April 4, 2016
With other business away from the shop at the end of last week, I took care of some errands at the same time, and picked up the new batteries for the boat.
During the weekend, I sanded and varnished the tiller, completing the coating for now with the 6th coat.
To finish up the electronics locker, I installed a continuous hinge along the bottom edge, securing it to the existing cabinetry. For now, I used only a few screws on the bottom leaf of the hinge since I’d need to remove the panel to install some of the electronics. To secure the panel when in place, I added two screws at the top edge, and also installed a simple handle to allow the panel to be easily swung down or removed as needed.
Meanwhile, I removed the tape and excess sealant from around the mast wiring chase and mast step.
Next up in the electrical system was the battery cables. Each battery bank would require three cables–two positive wires (leading from the battery switch and ACR) and a negative cable in each case. With the final start battery position still up in the air pending the engine installation, I started with the cables to the house bank in the port cockpit locker. Eventually, after consideration of various alternatives, I decided to run these cables out from the battery switch area (port settee) into the engine room, then aft and through a small bulkhead that connected with the locker containing the batteries. After determining the lengths required, and making up the ends, I led the three cables (plus a small wire for the battery monitor temperature sensor) aft, securing them along the way and running the cables through short conduits where they passed through the bulkheads. At the battery end, I provided enough slack to allow the cables to run up, over, and through the battery enclosure.
Back in the battery switch area, I made up the other ends of these cables, along with the positive and negative cables running between the distribution busses and the electrical panels on each side. I’d finish up the st art battery and engine cables soon, once the engine was in place and I could determine the cables’ requirements.
To that end, I next turned to the engine layout so I could pre-adjust the engine mounts and determine their locations in the engine room. Using existing foundations, I’d long ago determined that the basic layout was adaptable to the replacement engine, but since I didn’t build the foundations specifically for this installation, the final fit and placement wasn’t preordained.
To begin, I set up a layout/centerline string to represent the shaft centerline, leading it through a pair of centering plugs in the stern tube and into the boat, where I adjusted it as needed to center it in the shaft log before securing the string on a temporary cleat.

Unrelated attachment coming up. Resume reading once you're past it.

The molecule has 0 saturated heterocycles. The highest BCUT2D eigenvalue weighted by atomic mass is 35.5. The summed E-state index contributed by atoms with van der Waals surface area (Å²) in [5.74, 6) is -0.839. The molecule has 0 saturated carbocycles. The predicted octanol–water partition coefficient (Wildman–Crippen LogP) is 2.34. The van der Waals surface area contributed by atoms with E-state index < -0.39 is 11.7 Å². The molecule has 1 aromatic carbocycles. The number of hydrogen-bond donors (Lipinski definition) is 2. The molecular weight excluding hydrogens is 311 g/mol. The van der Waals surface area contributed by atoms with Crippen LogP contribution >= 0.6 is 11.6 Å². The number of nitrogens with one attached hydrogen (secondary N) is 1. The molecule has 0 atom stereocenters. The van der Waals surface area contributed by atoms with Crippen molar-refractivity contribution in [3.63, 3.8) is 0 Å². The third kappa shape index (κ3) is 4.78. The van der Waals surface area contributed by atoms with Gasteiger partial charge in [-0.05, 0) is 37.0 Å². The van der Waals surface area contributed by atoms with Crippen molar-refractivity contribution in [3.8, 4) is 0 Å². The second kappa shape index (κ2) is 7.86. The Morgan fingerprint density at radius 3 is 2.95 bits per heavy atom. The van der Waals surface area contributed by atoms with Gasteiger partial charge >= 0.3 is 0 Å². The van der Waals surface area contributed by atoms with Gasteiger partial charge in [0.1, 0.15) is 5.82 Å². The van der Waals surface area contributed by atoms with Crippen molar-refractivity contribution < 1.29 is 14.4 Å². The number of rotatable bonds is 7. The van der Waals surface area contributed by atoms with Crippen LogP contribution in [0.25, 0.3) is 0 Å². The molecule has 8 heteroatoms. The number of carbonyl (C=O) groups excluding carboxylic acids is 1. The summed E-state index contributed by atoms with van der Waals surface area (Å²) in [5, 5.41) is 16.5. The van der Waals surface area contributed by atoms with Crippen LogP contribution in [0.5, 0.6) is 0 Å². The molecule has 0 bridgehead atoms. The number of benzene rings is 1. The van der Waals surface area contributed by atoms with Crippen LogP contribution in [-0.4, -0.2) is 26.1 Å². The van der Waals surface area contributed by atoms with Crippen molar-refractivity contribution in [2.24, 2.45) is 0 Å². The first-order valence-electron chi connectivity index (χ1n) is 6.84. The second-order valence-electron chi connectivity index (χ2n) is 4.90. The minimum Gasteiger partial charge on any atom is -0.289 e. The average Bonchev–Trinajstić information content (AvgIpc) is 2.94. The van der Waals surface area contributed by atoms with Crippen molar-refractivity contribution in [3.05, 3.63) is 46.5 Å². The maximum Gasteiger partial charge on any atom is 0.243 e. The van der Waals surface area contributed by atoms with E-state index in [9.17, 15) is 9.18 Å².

I placed my engine template over the string, slipping the string into the slots leading to the shaft center holes in the jig, and adjusted the mounts as needed to eventually align the jig properly with the string–and the boat. The front end needed to be raised a bit, too much to do with just the mounts’ adjustment studs, so I added 1/2″ fiberglass blocks beneath the forward mounts. At length, I adjusted everything so the engine was centered and level.
I marked the position of the mounting feet–easy at the forward end, but hard to reach at the aft end with the curvature of the hull and overhang of the template–then, with the “engine” removed and the mounts placed back on the rough marks, I pre-drilled pilot holes for the mounting bolts.
There were some additional installations to complete before I actually put the engine in place, and I also wanted to address the engine opening, which still had the old rivets left over from a long-ago removed gasket system (there’d been an ineffective gasket made of flattened foam pipe insulation in place when the boat arrived here). I drilled out the rivets so I could start fresh with a new gasket, and also opened up the forward end of the opening as much as I could on each side, since the opening was not wide enough for the engine (even with the widening), and I wanted to minimize how much I needed to remove from the engine itself in order to squeeze it through. I knew I’d have to remove the forward mounting flanges, which stuck out an inch or two beyond the actual engine dimensions, but hoped to avoid removing the alternator or anything else if I could. These photos show the before and after.
Total time billed on this job today: 8 hours
0600 Weather Observation:
12°, clear. Forecast for the day: increasing clouds, chance of snow, high around 30°.